I have recently surrendered my life to Christ and while this is not intended to be a religious post, I want to provide examples of things I have done to put “the one thing” into practice. Mr. Keller repeats often in his book that the guideline you should utilize when figuring out your one thing is as follows: “What’s the ONE thing I can do in my life that would mean the most to me and the world such by doing it everything else would be easier or unnecessary?”. I have tried to deploy this recently and it has helped create great clarity. A recent example occurred during a recent walk my wife and I were on in the park. We always end up in intense discussions about our children and the paths they wish they were on or what we want to put in place from a structure perspective to help them to reach their full potential. This “tactics” end up varying greatly with each discussion and are always multifaceted. It turns into a long list of initiatives needed that don’t end up being fulfilled. During this last walk, I had one of those incandescent moments where I basically came to the conclusion that instead of trying to take all these steps to provide structure for them, we needed to focus on our religious activities and showing them where we were committed to spending our time and efforts. These are doing things like: reading a bible plan every night with my son, my wife and I praying together every night including request to the Lord to show us the path that will allow them to maximize their potential, taking my son to a Christian group one night a week where I help to mentor boys who don’t have father’s in their lives in a group setting, my daughter going to Sunday night children’s small group, us going to church every Saturday night as a family, etc. Instead of trying to do what our parents did (force us onto a path that THEY believed was best for us), we recognize that they are at the point (12 and 15 respectively) that they need to find their own way in the world. Our focus should be setting an example, insuring they spend time in environments where they can be around good people and be immersed in positive words of faith. Now, instead of stressing out with trying to deploy all these different “programs”, we can just focus on our “one thing” and let the chips fall in the way God intended.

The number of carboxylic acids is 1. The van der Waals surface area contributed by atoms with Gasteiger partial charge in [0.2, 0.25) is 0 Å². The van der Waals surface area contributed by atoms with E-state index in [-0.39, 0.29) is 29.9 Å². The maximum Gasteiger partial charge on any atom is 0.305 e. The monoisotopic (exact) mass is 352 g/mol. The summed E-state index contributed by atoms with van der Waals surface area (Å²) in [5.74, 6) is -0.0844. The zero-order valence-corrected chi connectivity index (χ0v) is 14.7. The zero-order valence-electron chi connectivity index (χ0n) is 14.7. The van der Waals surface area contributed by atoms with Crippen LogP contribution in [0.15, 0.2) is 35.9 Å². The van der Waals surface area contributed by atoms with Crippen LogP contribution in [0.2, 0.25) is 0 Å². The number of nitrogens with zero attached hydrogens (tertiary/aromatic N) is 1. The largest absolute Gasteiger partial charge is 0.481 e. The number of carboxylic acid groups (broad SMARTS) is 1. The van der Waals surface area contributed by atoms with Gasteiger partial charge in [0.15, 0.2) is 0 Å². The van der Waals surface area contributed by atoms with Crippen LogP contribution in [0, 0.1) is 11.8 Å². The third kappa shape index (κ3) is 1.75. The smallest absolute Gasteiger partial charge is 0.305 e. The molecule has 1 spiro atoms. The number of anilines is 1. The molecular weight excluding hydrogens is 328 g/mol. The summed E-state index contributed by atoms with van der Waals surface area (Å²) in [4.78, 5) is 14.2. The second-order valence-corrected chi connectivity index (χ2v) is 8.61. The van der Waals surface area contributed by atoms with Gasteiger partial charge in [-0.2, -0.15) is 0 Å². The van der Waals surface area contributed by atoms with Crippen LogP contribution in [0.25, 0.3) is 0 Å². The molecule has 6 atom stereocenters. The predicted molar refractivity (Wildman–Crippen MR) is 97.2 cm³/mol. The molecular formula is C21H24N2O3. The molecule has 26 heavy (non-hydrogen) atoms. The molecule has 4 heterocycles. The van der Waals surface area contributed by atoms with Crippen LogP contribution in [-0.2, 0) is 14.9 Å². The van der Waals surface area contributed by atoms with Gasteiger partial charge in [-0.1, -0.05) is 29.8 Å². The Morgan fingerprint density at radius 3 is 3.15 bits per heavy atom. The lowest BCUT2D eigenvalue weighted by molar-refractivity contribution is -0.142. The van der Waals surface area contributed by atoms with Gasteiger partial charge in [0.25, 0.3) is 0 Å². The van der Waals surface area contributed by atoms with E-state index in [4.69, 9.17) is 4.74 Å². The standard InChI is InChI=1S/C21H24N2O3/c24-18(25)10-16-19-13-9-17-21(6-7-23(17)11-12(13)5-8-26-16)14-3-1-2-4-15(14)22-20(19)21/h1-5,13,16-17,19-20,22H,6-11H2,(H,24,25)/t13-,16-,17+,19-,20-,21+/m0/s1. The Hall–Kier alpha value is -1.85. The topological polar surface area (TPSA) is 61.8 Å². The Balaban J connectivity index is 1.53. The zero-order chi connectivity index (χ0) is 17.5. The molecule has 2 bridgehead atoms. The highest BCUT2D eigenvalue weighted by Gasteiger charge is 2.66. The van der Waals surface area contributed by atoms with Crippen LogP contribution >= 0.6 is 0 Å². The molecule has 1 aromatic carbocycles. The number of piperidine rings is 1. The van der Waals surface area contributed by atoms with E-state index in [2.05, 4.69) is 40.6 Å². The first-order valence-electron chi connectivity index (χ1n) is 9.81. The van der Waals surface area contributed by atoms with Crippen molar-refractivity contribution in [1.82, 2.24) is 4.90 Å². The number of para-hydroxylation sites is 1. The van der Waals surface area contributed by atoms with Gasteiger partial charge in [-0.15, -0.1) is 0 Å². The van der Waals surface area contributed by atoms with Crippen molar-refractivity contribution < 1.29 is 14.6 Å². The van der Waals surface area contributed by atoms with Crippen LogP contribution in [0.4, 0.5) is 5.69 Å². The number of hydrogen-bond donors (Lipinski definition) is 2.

Hopefully, I have not given too much away about the book but highly encourage you taking the time to read it. Gary Keller was a high-powered executive who, like many of us, created laundry lists of things to accomplish and ended up burning himself out. With this change to dramatically narrowing his focus, his life underwent a paradigm shift and he found himself to be far more productive than he ever thought possible. It is highly readable text and I promise you will pull some valuable items out of it. In closing, I would like to reference a scene (that Keller begins with) from the immortal Jack Palance in the move City Slickers. Enjoy and please let me know if you get as much out of this book as I did!